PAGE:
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Saturday, December 12, 2009


It certainly should merit respect, since its 20th century performance has far outpaced gold. It’s volatility and superior fundamentals ought to make it much more attractive than gold.

The fact is, gold bugs (with their blind, monomaniacal devotion to gold) miss the point. They are so ideologically wedded to the yellow metal that they overlook both history and facts. It is not a monometallic gold standard that history overwhelmingly demonstrates, but bimetallism. Shortly after I wrote Silver Bonanza for Jim Blanchard in 1993 but before it had been published, Jim teased this gem out of Nobel Laureate economist Milton Friedman: “The major monetary metal in history is silver, not gold.” (I remember it well because the statement struck Jim so strongly that he had it printed up on a sticker and inserted it on the flyleaf of the original 8-1/2 by 11 version.) Friedman was right, of course. For most of mankind throughout most of history, silver has been the much more important monetary metal, familiar as the metal of daily commerce. Gold was used only for very, very large payments, which most people make only rarely, if ever.

Both silver and gold are monetary metals, i.e., they both benefit from monetary demand. (Monetary demand is also called “investment” demand. It is demand for silver as silver, and as an ingredient making something.) Most analysts miss silver’s monetary demand because they focus on silver’s use in industry. Certainly, since silver was politically demonetized beginning in the mid 1870s a vast amount of purely monetary demand disappeared. Today, most silver is used in fabrication, roughly split three ways among silverware and jewellery, photographic, and other industrial uses. But when confidence in central bank issued fiat money begins to fade, when fear strikes investors’ hearts, they run not only to gold, but also to silver. Especially in America.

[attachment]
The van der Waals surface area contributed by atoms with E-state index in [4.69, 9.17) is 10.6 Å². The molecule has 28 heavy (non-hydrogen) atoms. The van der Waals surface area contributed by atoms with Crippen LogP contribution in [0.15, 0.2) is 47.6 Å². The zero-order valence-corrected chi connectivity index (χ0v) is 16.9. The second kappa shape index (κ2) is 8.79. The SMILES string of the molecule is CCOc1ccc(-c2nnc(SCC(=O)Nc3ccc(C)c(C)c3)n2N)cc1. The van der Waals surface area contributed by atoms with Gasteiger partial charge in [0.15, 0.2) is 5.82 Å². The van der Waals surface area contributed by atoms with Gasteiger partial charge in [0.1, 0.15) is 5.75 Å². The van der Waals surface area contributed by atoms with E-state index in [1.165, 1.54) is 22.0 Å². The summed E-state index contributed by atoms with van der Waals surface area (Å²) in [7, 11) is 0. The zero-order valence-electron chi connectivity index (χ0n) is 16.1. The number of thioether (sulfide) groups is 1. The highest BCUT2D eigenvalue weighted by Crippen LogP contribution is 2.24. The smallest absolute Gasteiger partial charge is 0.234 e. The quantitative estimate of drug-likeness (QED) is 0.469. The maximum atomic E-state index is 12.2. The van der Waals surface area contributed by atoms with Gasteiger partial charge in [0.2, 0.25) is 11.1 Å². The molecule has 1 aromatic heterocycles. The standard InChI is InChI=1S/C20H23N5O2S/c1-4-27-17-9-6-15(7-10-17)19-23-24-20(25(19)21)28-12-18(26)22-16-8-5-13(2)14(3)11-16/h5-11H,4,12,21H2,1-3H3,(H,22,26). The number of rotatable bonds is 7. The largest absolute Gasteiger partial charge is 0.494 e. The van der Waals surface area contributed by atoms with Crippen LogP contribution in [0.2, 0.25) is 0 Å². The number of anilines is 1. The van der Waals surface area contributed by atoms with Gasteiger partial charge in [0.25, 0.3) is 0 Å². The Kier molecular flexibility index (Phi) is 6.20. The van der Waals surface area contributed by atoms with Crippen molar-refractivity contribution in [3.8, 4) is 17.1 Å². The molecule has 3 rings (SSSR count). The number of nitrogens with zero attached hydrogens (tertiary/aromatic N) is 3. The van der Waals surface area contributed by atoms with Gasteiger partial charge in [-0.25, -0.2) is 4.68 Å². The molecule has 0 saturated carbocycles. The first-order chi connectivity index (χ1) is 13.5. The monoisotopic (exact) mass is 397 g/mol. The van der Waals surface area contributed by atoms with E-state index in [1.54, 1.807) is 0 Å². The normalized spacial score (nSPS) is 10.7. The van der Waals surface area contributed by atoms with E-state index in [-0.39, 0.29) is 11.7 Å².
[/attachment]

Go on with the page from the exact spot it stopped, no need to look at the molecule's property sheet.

That demand profile makes monetary demand for silver more important, not less. Why? Because all of that monetary demand hits silver at the margin. Fundamental demand changes only slowly, but monetary demand comes out of nowhere, adding huge, insistent demand for silver at the margin. Because the silver market is so much smaller than the gold market, a new dollar invested in silver also has a much greater affect on the price. That makes silver more volatile than gold, which wears on your nerves but swells your profits.

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